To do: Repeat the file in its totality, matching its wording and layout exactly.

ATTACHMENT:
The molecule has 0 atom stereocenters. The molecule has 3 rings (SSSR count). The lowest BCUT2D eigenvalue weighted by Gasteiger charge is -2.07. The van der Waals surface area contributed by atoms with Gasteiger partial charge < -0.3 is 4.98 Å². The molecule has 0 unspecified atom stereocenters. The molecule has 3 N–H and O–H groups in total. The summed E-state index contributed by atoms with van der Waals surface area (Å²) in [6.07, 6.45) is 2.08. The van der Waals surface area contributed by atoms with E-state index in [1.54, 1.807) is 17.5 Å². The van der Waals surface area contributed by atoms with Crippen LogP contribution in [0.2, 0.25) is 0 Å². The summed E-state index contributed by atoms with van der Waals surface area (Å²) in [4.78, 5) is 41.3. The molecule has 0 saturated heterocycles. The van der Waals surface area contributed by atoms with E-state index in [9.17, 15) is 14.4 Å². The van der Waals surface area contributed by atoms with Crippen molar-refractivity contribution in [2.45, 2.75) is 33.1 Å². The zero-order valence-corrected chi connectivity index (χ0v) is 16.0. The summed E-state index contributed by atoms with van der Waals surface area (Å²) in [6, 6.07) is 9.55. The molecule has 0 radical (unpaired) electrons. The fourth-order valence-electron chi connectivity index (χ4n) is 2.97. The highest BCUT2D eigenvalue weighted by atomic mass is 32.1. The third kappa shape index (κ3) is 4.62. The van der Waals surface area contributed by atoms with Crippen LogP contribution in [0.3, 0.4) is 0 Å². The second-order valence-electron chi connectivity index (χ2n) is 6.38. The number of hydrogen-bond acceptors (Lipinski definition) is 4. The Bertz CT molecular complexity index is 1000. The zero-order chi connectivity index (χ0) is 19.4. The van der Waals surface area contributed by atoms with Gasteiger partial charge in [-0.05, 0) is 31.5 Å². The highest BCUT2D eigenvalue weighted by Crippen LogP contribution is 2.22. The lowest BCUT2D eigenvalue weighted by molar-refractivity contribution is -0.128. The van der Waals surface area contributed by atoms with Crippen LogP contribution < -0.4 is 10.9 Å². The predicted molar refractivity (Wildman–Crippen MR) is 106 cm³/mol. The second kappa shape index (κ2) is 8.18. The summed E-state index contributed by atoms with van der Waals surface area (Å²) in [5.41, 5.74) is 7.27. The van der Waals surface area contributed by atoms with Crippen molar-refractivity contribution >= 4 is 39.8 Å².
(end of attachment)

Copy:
The molecule has 0 atom stereocenters. The molecule has 3 rings (SSSR count). The lowest BCUT2D eigenvalue weighted by Gasteiger charge is -2.07. The van der Waals surface area contributed by atoms with Gasteiger partial charge < -0.3 is 4.98 Å². The molecule has 0 unspecified atom stereocenters. The molecule has 3 N–H and O–H groups in total. The summed E-state index contributed by atoms with van der Waals surface area (Å²) in [6.07, 6.45) is 2.08. The van der Waals surface area contributed by atoms with E-state index in [1.54, 1.807) is 17.5 Å². The van der Waals surface area contributed by atoms with Crippen LogP contribution in [0.2, 0.25) is 0 Å². The summed E-state index contributed by atoms with van der Waals surface area (Å²) in [4.78, 5) is 41.3. The molecule has 0 saturated heterocycles. The van der Waals surface area contributed by atoms with E-state index in [9.17, 15) is 14.4 Å². The van der Waals surface area contributed by atoms with Crippen molar-refractivity contribution in [2.45, 2.75) is 33.1 Å². The zero-order valence-corrected chi connectivity index (χ0v) is 16.0. The summed E-state index contributed by atoms with van der Waals surface area (Å²) in [6, 6.07) is 9.55. The molecule has 0 radical (unpaired) electrons. The fourth-order valence-electron chi connectivity index (χ4n) is 2.97. The highest BCUT2D eigenvalue weighted by atomic mass is 32.1. The third kappa shape index (κ3) is 4.62. The van der Waals surface area contributed by atoms with Crippen LogP contribution in [0.3, 0.4) is 0 Å². The second-order valence-electron chi connectivity index (χ2n) is 6.38. The number of hydrogen-bond acceptors (Lipinski definition) is 4. The Bertz CT molecular complexity index is 1000. The zero-order chi connectivity index (χ0) is 19.4. The van der Waals surface area contributed by atoms with Gasteiger partial charge in [-0.05, 0) is 31.5 Å². The highest BCUT2D eigenvalue weighted by Crippen LogP contribution is 2.22. The lowest BCUT2D eigenvalue weighted by molar-refractivity contribution is -0.128. The van der Waals surface area contributed by atoms with Crippen LogP contribution < -0.4 is 10.9 Å². The predicted molar refractivity (Wildman–Crippen MR) is 106 cm³/mol. The second kappa shape index (κ2) is 8.18. The summed E-state index contributed by atoms with van der Waals surface area (Å²) in [5.41, 5.74) is 7.27. The van der Waals surface area contributed by atoms with Crippen molar-refractivity contribution >= 4 is 39.8 Å².